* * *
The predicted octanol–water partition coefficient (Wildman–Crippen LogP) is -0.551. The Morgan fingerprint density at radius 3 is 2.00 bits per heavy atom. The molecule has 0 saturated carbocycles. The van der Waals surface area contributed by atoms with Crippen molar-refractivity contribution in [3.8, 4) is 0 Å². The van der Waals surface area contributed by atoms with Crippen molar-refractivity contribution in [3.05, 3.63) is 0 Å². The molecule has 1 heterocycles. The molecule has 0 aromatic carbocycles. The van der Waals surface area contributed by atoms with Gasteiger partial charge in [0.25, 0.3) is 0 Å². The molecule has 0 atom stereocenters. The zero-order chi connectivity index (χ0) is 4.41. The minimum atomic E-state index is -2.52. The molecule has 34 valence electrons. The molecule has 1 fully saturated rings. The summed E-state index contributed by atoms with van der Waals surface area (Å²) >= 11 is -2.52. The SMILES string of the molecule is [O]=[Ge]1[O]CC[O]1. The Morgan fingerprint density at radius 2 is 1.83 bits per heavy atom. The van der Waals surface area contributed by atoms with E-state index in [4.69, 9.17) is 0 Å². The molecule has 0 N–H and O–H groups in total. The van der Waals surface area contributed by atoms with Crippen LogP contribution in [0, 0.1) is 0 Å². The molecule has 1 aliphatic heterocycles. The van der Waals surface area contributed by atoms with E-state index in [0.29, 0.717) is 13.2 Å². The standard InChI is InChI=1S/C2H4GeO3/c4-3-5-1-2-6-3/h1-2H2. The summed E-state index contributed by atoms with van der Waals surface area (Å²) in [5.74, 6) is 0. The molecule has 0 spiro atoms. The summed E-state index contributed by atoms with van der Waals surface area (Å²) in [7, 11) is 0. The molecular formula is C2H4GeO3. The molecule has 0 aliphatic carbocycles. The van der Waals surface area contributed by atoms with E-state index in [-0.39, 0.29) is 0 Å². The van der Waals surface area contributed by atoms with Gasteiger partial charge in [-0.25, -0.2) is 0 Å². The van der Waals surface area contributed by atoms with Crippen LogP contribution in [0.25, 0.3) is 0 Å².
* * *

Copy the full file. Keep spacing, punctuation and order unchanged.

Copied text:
The predicted octanol–water partition coefficient (Wildman–Crippen LogP) is -0.551. The Morgan fingerprint density at radius 3 is 2.00 bits per heavy atom. The molecule has 0 saturated carbocycles. The van der Waals surface area contributed by atoms with Crippen molar-refractivity contribution in [3.8, 4) is 0 Å². The van der Waals surface area contributed by atoms with Crippen molar-refractivity contribution in [3.05, 3.63) is 0 Å². The molecule has 1 heterocycles. The molecule has 0 aromatic carbocycles. The van der Waals surface area contributed by atoms with Gasteiger partial charge in [0.25, 0.3) is 0 Å². The molecule has 0 atom stereocenters. The zero-order chi connectivity index (χ0) is 4.41. The minimum atomic E-state index is -2.52. The molecule has 34 valence electrons. The molecule has 1 fully saturated rings. The summed E-state index contributed by atoms with van der Waals surface area (Å²) >= 11 is -2.52. The SMILES string of the molecule is [O]=[Ge]1[O]CC[O]1. The Morgan fingerprint density at radius 2 is 1.83 bits per heavy atom. The van der Waals surface area contributed by atoms with E-state index in [4.69, 9.17) is 0 Å². The molecule has 0 N–H and O–H groups in total. The van der Waals surface area contributed by atoms with Crippen LogP contribution in [0, 0.1) is 0 Å². The molecule has 1 aliphatic heterocycles. The van der Waals surface area contributed by atoms with E-state index in [0.29, 0.717) is 13.2 Å². The standard InChI is InChI=1S/C2H4GeO3/c4-3-5-1-2-6-3/h1-2H2. The summed E-state index contributed by atoms with van der Waals surface area (Å²) in [5.74, 6) is 0. The molecule has 0 spiro atoms. The summed E-state index contributed by atoms with van der Waals surface area (Å²) in [7, 11) is 0. The molecular formula is C2H4GeO3. The molecule has 0 aliphatic carbocycles. The van der Waals surface area contributed by atoms with E-state index in [-0.39, 0.29) is 0 Å². The van der Waals surface area contributed by atoms with Gasteiger partial charge in [-0.25, -0.2) is 0 Å². The van der Waals surface area contributed by atoms with Crippen LogP contribution in [0.25, 0.3) is 0 Å².